CEVEP, the Coalition for Equal Value and Equal Pay, is a coalition of women's organisations and unions. It has been active in the campaign for pay equity in New Zealand since 1986.
CEVEP works to raise public awareness of the need for action and to build a national network of people committed to seeing equal pay for work of equal value implemented in New Zealand.
CEVEP's activites have included lobbying government, writing submissions and appearing before select committees, preparing publicity material on pay equity and organising tours of overseas experts to New Zealand.
Members of CEVEP include individuals and organisations. An irregular newsletter is sent to members.
For CEVEP a high point of the campaign was the passing of the Employment Equity Act in 1990 although the legislation was repealed five months later after National won the 1990 general election.
CEVEP is more optimistic about the possibility of the introduction of pay equity since the general election of 1999.
CEVEP Web Goes Live
CEVEP's internet site was launched on Tuesday 3 April 2001, which is designated as Equal Pay Day in the United States. Green MP Sue Bradford, who made the following comments, officially launched the site.
"It is with mixed feeling that I come here today to launch the CEVEP website. On the one hand, I'm pleased to be here for the inauguration of the website … on other hand, it is sad that even after all these years of campaigning and struggle that women's paid and unpaid work is still undervalued and under paid in Aotearoa. New Zealand, once a leader in human rights and social justice, especially for women, is now lagging behind other industrial nations in its commitment to addressing discrimination in the workforce".
Sue Bradford also noted that since 1989 average total ordinary time earnings increased by 30%, with the highest increase in the finance and utilities sector (70% and 74% increases respectively). However, earnings in the female dominated industries such as the hospitality and retail sectors, increased by only 22% and 28%.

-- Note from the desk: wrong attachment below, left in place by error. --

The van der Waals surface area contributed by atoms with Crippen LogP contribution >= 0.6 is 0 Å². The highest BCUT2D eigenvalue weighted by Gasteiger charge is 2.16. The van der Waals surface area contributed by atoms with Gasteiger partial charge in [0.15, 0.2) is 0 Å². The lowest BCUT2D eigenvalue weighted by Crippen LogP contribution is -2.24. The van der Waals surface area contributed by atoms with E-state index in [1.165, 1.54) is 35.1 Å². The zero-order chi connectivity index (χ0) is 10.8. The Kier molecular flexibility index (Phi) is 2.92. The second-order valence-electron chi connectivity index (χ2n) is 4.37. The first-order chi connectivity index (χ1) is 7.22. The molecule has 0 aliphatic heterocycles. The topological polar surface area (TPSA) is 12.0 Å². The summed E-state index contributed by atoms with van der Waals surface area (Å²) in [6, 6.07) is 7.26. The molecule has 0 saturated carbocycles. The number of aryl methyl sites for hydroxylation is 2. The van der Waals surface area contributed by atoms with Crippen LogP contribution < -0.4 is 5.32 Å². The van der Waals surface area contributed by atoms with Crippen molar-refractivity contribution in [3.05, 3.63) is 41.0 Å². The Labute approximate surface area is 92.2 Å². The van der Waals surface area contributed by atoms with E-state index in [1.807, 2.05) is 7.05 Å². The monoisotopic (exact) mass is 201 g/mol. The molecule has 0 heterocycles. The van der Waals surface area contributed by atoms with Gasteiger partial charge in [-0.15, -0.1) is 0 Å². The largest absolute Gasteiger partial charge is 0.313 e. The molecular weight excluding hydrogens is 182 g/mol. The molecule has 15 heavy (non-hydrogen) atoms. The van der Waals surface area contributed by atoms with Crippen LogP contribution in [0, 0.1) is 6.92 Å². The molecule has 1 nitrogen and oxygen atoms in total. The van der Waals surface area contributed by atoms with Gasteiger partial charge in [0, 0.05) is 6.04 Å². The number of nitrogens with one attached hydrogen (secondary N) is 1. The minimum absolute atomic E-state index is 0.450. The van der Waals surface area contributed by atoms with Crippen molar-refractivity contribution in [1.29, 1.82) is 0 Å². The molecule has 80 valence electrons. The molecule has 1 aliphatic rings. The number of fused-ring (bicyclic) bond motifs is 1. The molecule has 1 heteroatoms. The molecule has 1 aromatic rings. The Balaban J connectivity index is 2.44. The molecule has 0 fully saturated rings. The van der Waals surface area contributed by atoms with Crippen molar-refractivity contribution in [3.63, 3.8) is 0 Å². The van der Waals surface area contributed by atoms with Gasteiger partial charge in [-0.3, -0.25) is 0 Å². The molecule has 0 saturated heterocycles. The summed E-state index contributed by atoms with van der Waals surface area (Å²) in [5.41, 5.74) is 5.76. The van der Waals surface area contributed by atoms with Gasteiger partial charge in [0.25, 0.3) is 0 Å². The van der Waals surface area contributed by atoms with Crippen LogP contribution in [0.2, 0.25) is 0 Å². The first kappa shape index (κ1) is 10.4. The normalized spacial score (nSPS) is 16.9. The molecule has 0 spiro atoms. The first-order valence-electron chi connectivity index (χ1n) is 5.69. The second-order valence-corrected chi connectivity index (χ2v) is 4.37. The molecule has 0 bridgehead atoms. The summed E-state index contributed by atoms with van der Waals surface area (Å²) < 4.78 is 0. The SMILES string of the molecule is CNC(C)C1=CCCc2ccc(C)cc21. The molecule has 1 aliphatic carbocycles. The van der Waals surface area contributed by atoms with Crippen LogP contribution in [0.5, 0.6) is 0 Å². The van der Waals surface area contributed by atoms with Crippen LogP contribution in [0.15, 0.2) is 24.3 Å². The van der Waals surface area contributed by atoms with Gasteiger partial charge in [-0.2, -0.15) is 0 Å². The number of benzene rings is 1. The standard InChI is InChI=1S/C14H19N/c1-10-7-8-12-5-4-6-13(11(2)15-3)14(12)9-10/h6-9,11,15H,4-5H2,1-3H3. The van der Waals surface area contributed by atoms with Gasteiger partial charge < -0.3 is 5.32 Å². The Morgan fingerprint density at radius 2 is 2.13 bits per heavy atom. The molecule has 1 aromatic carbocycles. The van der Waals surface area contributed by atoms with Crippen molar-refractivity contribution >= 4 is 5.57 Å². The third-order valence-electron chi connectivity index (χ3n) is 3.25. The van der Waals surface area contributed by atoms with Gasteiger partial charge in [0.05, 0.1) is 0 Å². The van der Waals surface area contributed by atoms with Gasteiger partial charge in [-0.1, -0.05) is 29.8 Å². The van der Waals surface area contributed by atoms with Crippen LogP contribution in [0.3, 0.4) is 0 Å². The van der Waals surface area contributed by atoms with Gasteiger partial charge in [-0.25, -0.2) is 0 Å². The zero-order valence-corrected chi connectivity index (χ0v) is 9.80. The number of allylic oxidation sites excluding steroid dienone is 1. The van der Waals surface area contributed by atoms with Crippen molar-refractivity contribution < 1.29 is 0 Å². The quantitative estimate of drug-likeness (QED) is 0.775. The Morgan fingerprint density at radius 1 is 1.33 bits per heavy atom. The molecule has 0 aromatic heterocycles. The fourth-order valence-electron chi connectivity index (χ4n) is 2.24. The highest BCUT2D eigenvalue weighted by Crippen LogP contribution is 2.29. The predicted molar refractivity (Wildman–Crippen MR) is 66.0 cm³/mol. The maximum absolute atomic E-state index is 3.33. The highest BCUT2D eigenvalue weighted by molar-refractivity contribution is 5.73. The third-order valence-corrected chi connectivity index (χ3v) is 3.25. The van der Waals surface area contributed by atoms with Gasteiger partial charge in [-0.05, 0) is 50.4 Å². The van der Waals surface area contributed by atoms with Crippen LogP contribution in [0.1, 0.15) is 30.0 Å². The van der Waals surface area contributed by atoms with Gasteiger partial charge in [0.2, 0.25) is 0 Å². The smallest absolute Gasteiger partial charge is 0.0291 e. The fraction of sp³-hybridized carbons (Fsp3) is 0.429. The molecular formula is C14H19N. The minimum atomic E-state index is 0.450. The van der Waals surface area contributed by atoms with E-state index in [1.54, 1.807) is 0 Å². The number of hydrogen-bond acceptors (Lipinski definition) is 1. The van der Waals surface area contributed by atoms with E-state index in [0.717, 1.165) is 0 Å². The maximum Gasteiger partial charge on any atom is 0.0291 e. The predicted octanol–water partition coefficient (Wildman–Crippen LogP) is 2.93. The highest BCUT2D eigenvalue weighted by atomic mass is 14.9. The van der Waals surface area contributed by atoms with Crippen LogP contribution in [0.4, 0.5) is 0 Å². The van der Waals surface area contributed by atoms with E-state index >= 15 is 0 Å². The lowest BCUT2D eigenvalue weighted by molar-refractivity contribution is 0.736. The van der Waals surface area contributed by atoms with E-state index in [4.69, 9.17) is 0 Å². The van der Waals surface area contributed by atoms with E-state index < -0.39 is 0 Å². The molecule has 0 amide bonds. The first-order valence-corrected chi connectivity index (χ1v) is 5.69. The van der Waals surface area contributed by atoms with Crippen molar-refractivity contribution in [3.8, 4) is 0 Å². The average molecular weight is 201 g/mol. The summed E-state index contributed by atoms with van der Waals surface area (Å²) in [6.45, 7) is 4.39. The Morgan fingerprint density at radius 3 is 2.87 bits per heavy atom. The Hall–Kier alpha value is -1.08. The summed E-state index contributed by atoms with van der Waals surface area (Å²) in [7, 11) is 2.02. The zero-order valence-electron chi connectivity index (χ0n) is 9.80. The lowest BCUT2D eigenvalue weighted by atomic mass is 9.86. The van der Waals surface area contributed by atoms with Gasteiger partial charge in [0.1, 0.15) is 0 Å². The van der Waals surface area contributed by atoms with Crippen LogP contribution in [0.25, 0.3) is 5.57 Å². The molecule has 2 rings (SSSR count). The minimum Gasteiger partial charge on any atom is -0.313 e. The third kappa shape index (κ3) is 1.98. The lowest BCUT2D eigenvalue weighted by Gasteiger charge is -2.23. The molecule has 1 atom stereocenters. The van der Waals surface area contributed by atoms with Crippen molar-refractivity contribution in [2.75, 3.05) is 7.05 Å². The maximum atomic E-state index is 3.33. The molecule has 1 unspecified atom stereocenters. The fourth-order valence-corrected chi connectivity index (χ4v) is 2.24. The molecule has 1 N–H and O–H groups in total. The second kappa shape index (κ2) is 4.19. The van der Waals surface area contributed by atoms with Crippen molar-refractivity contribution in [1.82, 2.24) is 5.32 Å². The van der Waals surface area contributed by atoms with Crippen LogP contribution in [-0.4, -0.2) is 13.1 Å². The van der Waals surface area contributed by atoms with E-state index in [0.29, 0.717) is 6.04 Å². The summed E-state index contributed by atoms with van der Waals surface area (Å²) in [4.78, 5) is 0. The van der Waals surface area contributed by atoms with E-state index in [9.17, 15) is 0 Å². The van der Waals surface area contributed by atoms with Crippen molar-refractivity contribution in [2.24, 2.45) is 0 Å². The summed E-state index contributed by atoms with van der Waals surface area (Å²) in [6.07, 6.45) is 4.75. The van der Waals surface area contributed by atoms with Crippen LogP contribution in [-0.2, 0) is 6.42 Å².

"There are numerous examples of wage discrimination that I could cite, but I am sure each woman here today has their own story of wage discrimination to tell, in one or more occupations. Just for one example, looking at the legal profession, you only have to coMPare the earnings of a family lawyer with that of a commercial or tax lawyer. Guess which areas are female dominated. Wherever women dominate, they are paid less".
Sue Bradford concluded by congratulating the CEVEP team and the website designer for their foresight in designing a website that is user friendly and meets international industry web accessibility standards - "this website has been designed to meet the needs of those on slower connections such as rural users and is also accessible to those with disabilities who use Braille readers or those who listen to web pages. It is entirely appropriate that an equity action group like CEVEP should be taking a lead like this in website accessibility, and I congratulate all concerned on taking big step forward in what is a very old struggle".
The Hon Margaret Wilson, Attorney General and Minister of Labour and the Hon Laila Harre, Minister of Women's Affairs and Associate Minister of Labour, also attended the launch. Laile Harre spoke about her involvement in the pay equity caMPaign and recent initiatives that are being considered by overseas governments.
Tuesday 3 April 2001 was observed as Equal Pay Day in the United States. Tuesday is symbolic, as this is the day when women's wages catch up to men's wages from the previous week. In other words because women on average earn less than men, they must work longer for the same amount of pay.
Aotearoa New Zealand
Email CEVEP at firstname.lastname@example.org